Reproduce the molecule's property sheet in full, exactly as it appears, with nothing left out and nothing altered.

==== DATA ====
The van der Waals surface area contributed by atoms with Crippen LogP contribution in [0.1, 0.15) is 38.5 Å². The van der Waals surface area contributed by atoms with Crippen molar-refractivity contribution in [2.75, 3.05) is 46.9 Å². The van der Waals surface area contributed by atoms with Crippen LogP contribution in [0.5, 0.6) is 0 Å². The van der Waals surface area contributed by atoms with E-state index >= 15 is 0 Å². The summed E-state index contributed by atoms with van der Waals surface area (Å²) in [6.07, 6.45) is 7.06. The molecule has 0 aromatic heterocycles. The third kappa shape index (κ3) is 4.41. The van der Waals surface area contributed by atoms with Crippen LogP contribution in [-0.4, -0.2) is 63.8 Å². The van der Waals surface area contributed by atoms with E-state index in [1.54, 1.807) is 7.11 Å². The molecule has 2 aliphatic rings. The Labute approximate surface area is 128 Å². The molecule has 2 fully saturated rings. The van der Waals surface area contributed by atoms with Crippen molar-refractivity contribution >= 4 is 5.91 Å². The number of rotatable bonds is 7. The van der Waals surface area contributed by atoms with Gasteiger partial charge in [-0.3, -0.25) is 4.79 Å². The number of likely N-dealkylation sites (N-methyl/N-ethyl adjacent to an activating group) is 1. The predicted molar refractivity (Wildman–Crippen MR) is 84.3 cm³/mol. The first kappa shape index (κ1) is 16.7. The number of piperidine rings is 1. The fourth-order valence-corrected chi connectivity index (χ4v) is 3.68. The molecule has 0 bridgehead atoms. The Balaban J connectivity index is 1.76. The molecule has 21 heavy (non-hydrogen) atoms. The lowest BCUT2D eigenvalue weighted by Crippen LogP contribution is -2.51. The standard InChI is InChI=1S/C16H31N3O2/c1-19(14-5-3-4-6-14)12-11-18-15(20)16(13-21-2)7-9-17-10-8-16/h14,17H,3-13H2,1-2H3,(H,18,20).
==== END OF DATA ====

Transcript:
The van der Waals surface area contributed by atoms with Crippen LogP contribution in [0.1, 0.15) is 38.5 Å². The van der Waals surface area contributed by atoms with Crippen molar-refractivity contribution in [2.75, 3.05) is 46.9 Å². The van der Waals surface area contributed by atoms with Crippen LogP contribution in [0.5, 0.6) is 0 Å². The van der Waals surface area contributed by atoms with E-state index >= 15 is 0 Å². The summed E-state index contributed by atoms with van der Waals surface area (Å²) in [6.07, 6.45) is 7.06. The molecule has 0 aromatic heterocycles. The third kappa shape index (κ3) is 4.41. The van der Waals surface area contributed by atoms with Crippen LogP contribution in [-0.4, -0.2) is 63.8 Å². The van der Waals surface area contributed by atoms with E-state index in [1.54, 1.807) is 7.11 Å². The molecule has 2 aliphatic rings. The Labute approximate surface area is 128 Å². The molecule has 2 fully saturated rings. The van der Waals surface area contributed by atoms with Crippen molar-refractivity contribution >= 4 is 5.91 Å². The number of rotatable bonds is 7. The van der Waals surface area contributed by atoms with Gasteiger partial charge in [-0.3, -0.25) is 4.79 Å². The number of likely N-dealkylation sites (N-methyl/N-ethyl adjacent to an activating group) is 1. The predicted molar refractivity (Wildman–Crippen MR) is 84.3 cm³/mol. The first kappa shape index (κ1) is 16.7. The number of piperidine rings is 1. The fourth-order valence-corrected chi connectivity index (χ4v) is 3.68. The molecule has 0 bridgehead atoms. The Balaban J connectivity index is 1.76. The molecule has 21 heavy (non-hydrogen) atoms. The lowest BCUT2D eigenvalue weighted by Crippen LogP contribution is -2.51. The standard InChI is InChI=1S/C16H31N3O2/c1-19(14-5-3-4-6-14)12-11-18-15(20)16(13-21-2)7-9-17-10-8-16/h14,17H,3-13H2,1-2H3,(H,18,20).